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Mary II (30, April 1662 – December 28, 1694) was Queen of England, Scotland, and Ireland, from 1689 until her death in 1694, co-reigning with her husband, William III-II King of England, Scotland and Ireland, Stadtholder of the Netherlands and Prince of Orange.

Mary, born at St James’s Palace in London on April 30, 1662, was the eldest daughter of the Duke of York (the future King James II-VII), and his first wife, Anne Hyde. Mary’s uncle was Charles II, who ruled the three kingdoms of England, Scotland and Ireland; her maternal grandfather, Edward Hyde, 1st Earl of Clarendon, served for a lengthy period as Charles’s chief advisor.

William III (William Henry; Dutch: Willem Hendrik; November 4, 1650 – March 8, 1702), also widely known as William of Orange, was the sovereign Prince of Orange from birth, Stadtholder of Holland, Zeeland, Utrecht, Guelders, and Overijssel in the Dutch Republic from the 1670s, and King of England, Ireland, and Scotland from 1689 until his death in 1702. As King of Scotland, he is known as William II.

Mary was baptised into the Anglican faith in the Chapel Royal at St James’s, and was named after her ancestor, Mary I, Queen of Scots. Her godparents included her father’s cousin, Prince Rupert of the Rhine. Although her mother bore eight children, all except Mary and her younger sister Anne died very young, and Charles II had no legitimate children. Consequently, for most of her childhood, Mary was second in line to the throne after her father.

William was the only child of Willem II, Prince of Orange, and Mary, Princess Royal and Princess of Orange, the daughter of Charles I of England, Scotland, and Ireland.

William’s mother showed little personal interest in her son, sometimes being absent for years, and had always deliberately kept herself apart from Dutch society. William’s education was first laid in the hands of several Dutch governesses, some of English descent, including Walburg Howard and the Scottish noblewoman, Lady Anna Mackenzie. From April 1656, the prince received daily instruction in the Reformed religion from the Calvinist preacher Cornelis Trigland, a follower of the Contra-Remonstrant theologian Gisbertus Voetius.


During the war with France, William tried to improve his position by marrying in his first cousin Mary, elder surviving daughter of the Duke of York. Mary was eleven years his junior and he anticipated resistance to a Stuart match from the Amsterdam merchants who had disliked his mother (another Mary Stuart), but William believed that marrying Mary would increase his chances of succeeding to Charles’s kingdoms, and would draw England’s monarch away from his pro-French policies.

As previously mentioned William was the son King Charles II’s sister, Mary, Princess Royal, and thus fourth in the line of succession to the three kingdoms after James, Duke of York, and his daughters Mary, and Anne.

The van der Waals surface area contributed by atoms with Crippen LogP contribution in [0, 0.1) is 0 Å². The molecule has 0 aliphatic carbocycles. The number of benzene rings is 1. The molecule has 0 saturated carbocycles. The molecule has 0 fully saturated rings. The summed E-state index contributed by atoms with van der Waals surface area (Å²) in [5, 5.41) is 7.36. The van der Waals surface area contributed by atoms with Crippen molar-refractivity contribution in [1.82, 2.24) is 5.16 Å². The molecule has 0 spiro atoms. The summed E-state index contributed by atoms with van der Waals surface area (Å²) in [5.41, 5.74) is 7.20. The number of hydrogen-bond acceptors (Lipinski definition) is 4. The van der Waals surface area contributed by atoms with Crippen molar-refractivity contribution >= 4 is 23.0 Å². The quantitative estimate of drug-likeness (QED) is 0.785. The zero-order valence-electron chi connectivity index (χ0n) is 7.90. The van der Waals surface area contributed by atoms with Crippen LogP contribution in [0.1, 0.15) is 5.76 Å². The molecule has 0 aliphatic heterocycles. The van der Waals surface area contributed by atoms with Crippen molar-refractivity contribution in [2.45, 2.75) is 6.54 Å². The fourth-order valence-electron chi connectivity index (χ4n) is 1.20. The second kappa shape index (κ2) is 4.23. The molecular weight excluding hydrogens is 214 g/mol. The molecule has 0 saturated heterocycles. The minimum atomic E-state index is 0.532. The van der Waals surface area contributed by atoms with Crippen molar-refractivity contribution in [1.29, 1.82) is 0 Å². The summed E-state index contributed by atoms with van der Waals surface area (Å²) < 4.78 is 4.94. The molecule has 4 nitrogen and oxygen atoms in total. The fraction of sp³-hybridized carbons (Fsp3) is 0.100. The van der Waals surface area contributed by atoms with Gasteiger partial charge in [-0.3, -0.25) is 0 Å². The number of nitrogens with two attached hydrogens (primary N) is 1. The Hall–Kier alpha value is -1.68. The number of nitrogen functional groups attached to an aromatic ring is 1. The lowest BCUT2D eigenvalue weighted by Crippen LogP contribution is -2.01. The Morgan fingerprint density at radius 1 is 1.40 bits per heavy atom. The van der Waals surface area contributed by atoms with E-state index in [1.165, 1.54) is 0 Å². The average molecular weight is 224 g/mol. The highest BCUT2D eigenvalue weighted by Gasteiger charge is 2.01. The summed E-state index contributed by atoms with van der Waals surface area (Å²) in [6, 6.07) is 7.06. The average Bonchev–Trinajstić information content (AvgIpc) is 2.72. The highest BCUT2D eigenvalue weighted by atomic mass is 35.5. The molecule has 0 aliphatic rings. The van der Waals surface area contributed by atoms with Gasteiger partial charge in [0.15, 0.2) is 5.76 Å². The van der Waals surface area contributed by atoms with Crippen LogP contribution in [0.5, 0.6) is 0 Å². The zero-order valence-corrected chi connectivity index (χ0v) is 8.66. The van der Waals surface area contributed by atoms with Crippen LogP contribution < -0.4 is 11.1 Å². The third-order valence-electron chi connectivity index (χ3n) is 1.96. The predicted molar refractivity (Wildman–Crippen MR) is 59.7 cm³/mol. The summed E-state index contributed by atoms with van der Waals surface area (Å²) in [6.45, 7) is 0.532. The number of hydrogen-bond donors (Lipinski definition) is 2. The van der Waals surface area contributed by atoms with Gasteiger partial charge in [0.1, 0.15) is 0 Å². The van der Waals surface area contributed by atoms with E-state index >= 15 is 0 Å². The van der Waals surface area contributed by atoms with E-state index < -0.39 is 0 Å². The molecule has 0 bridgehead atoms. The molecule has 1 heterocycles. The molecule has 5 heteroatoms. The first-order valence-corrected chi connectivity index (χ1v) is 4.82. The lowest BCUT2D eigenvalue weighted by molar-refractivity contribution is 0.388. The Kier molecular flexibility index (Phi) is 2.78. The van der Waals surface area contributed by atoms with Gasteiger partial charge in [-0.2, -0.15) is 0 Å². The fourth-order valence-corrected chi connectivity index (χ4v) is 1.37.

At first, Charles II opposed the alliance with the Dutch ruler—he preferred that Mary wed the heir to the French throne, the Dauphin Louis, thus allying his realms with Catholic France and strengthening the odds of an eventual Catholic successor in Britain; but later, under pressure from Parliament and with a coalition with the Catholic French no longer politically favourable, he approved the proposed union. Therefore King Charles II relented to the match.

James, Duke of York was not inclined to consent, but Charles II pressured his brother to agree. Charles wanted to use the possibility of marriage to gain leverage in negotiations relating to the war with France but William insisted that the two issues be decided separately.

The Duke of York eventually agreed to the marriage, after pressure from chief minister Lord Danby and the King, who incorrectly assumed that it would improve James’s popularity among Protestants.

Therefore, the age of fifteen, Mary became betrothed to her first cousin, the Protestant Stadtholder of Holland, William III of Orange. When James told Mary that she was to marry her cousin, “she wept all that afternoon and all the following day”.

Bishop Henry Compton married William and a tearful Mary in St James’s Palace on November 4, 1677, which was also William’s birthday.

The bedding ceremony to publicly establish the consummation of the marriage was attended by the royal family, with the King Charles himself drawing the bedcurtains. Mary accompanied her husband on a rough sea crossing to the Netherlands later that month, after a delay of two weeks caused by bad weather. Rotterdam was inaccessible because of ice, and they were forced to land at the small village of Ter Heijde, and walk through the frosty countryside until met by coaches to take them to Huis Honselaarsdijk. On December 14, they made a formal entry to The Hague in a grand procession.

Mary became pregnant soon after the marriage, but miscarried. After a further illness later in 1678, she never conceived again.

Throughout William and Mary’s marriage, William had only one reputed mistress, Elizabeth Villiers, in contrast to the many mistresses his uncles openly kept.